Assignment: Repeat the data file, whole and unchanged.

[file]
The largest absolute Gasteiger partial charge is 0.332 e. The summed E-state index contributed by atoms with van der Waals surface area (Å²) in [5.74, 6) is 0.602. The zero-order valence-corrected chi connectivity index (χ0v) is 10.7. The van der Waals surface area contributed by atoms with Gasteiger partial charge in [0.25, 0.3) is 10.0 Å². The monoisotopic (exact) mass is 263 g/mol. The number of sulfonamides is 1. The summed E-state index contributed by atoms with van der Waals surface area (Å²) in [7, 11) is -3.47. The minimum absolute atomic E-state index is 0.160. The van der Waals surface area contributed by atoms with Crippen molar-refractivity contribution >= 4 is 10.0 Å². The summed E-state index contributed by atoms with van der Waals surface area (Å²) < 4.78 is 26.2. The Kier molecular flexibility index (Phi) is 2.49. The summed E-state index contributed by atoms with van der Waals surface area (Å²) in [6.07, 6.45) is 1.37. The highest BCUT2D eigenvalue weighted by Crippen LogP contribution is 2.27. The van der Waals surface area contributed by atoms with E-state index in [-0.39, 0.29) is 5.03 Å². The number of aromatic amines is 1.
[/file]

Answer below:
The largest absolute Gasteiger partial charge is 0.332 e. The summed E-state index contributed by atoms with van der Waals surface area (Å²) in [5.74, 6) is 0.602. The zero-order valence-corrected chi connectivity index (χ0v) is 10.7. The van der Waals surface area contributed by atoms with Gasteiger partial charge in [0.25, 0.3) is 10.0 Å². The monoisotopic (exact) mass is 263 g/mol. The number of sulfonamides is 1. The summed E-state index contributed by atoms with van der Waals surface area (Å²) in [7, 11) is -3.47. The minimum absolute atomic E-state index is 0.160. The van der Waals surface area contributed by atoms with Crippen molar-refractivity contribution >= 4 is 10.0 Å². The summed E-state index contributed by atoms with van der Waals surface area (Å²) < 4.78 is 26.2. The Kier molecular flexibility index (Phi) is 2.49. The summed E-state index contributed by atoms with van der Waals surface area (Å²) in [6.07, 6.45) is 1.37. The highest BCUT2D eigenvalue weighted by Crippen LogP contribution is 2.27. The van der Waals surface area contributed by atoms with E-state index in [-0.39, 0.29) is 5.03 Å². The number of aromatic amines is 1.